Why Mess With Medicare?

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Republican Paul Ryan’s budget mark proposes deep cuts to Medicare, the popular government program that funds health care for seniors. Polls show Americans are overwhelmingly against cuts to entitlement programs generally, and Medicare in particular, and Ryan himself admits that he is handing Democrats a potential weapon. So why would the GOP risk Medicare reform?

To quantify the risk Ryan and the Republicans are taking it’s important to understand just how unpopular Medicare cuts are. A recent Wall Street Journal/NBC News poll found less than a quarter of Americans supported significant cuts to Medicare or Social Security to tackle the deficit. Even self-identifying “Tea Party” members opposed such cuts by a nearly 2-to-1 margin.

Similarly a March 2011 poll by the Pew Research Center found 65% of Americans oppose cuts in Social Security or Medicare to bring down the deficit. Independents, the key voting block in national elections, opposed such cuts 61% to 35%. The GOP doesn’t get much help when the numbers are broken out by age: Pew found last fall that elderly Americans, who are more likely to vote than younger ones and are a key GOP voting block, oppose replacing Medicare with a voucher system, as proposed by Ryan, by 69% to 14%.

Ryan argues no plan for balancing the budget is credible without addressing Medicare and he’s right: if you want to bring down deficits and deal with the debt, you can’t get around the massive growth in the cost of Medicare. So in one sense Ryan is being honest and makinga  play for credibility. As one advisor to the House GOP leadership puts it, “Governing is hard.” Ryan hopes to get some cover by arguing that his voucher plan is built on one he worked up with Alice Rivlin, Bill Clinton’s OMB director. And he says his proposal is just a start: that he’s open to other ideas as his plan moves through committees in Congress.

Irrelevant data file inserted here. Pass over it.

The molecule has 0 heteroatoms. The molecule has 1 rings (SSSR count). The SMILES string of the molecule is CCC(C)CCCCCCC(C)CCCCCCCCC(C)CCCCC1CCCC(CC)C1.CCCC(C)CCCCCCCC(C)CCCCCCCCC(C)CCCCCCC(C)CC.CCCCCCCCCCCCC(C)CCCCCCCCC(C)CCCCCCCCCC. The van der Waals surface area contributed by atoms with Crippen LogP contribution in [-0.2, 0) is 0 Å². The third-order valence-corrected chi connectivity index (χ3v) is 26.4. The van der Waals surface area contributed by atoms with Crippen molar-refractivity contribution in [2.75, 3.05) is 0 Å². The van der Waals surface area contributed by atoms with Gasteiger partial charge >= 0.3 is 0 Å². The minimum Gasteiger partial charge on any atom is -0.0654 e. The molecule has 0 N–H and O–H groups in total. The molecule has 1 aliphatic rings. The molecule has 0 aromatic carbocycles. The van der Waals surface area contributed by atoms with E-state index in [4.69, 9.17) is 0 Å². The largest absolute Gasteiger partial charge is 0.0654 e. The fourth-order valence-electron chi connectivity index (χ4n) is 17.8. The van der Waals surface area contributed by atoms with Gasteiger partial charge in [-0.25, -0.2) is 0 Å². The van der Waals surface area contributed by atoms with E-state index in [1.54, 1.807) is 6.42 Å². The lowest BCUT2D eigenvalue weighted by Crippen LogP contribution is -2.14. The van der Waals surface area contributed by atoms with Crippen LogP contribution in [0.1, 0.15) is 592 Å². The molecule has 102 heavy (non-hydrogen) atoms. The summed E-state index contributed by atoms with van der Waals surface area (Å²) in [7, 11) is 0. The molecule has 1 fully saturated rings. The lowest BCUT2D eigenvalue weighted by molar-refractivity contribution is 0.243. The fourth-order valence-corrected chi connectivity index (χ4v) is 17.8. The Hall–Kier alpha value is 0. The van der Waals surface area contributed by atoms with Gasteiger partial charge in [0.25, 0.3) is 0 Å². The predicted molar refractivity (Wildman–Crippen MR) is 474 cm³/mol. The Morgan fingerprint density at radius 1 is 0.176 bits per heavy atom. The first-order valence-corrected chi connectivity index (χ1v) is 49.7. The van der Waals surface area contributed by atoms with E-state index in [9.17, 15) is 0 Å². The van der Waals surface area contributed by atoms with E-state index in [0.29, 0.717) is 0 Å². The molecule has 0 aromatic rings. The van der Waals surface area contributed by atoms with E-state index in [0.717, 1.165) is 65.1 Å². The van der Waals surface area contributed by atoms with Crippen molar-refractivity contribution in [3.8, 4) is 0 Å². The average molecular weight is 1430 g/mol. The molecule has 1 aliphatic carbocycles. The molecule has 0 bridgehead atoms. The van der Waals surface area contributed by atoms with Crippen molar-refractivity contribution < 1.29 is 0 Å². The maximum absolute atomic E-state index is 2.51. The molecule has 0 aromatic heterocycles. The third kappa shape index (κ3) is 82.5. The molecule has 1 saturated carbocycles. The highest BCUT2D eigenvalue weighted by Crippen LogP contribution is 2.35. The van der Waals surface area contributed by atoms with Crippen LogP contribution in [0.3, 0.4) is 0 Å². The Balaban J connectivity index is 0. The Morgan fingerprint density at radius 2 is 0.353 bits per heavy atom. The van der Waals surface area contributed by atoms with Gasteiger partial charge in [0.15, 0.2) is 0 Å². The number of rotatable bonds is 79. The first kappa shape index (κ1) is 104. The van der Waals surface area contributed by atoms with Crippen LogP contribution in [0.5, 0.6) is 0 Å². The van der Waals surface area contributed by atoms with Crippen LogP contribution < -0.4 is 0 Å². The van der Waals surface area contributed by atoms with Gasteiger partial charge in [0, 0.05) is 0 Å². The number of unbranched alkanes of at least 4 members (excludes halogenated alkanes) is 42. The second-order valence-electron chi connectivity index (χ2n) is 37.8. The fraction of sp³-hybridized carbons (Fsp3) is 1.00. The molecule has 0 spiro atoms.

But that still leaves the problem of trying to sell the cuts to the public. Republicans will try and explain what the country will get in exchange for the cuts, says David Winston, a top GOP pollster and veteran of the Newt Gingrich era in the House. “One reason the GOP could do as well as we did was because we asked the question where are the jobs,” Winston said. “This budget addresses that question.”

Ryan’s plan cites Heritage Foundation numbers to argue he will get unemployment down to 4% by 2015, Winston says. “This is not just a deficit hawk argument in this budget, this is a Reagan era plan for spending restraint and ultimately a plan for economic growth that can get us out of this mess,” he says.

How that argument overcomes the country’s deep opposition to Medicare cuts is unclear. But even if it does, will the GOP get much credit for what they accomplish? Bill Clinton came out of the budget battles of the 1990s as a clear winner and there’s no reason to think Americans won’t attribute any eventual budget success to the President, not Congress. Which makes it even harder to understand why Ryan and the GOP are taking the risk.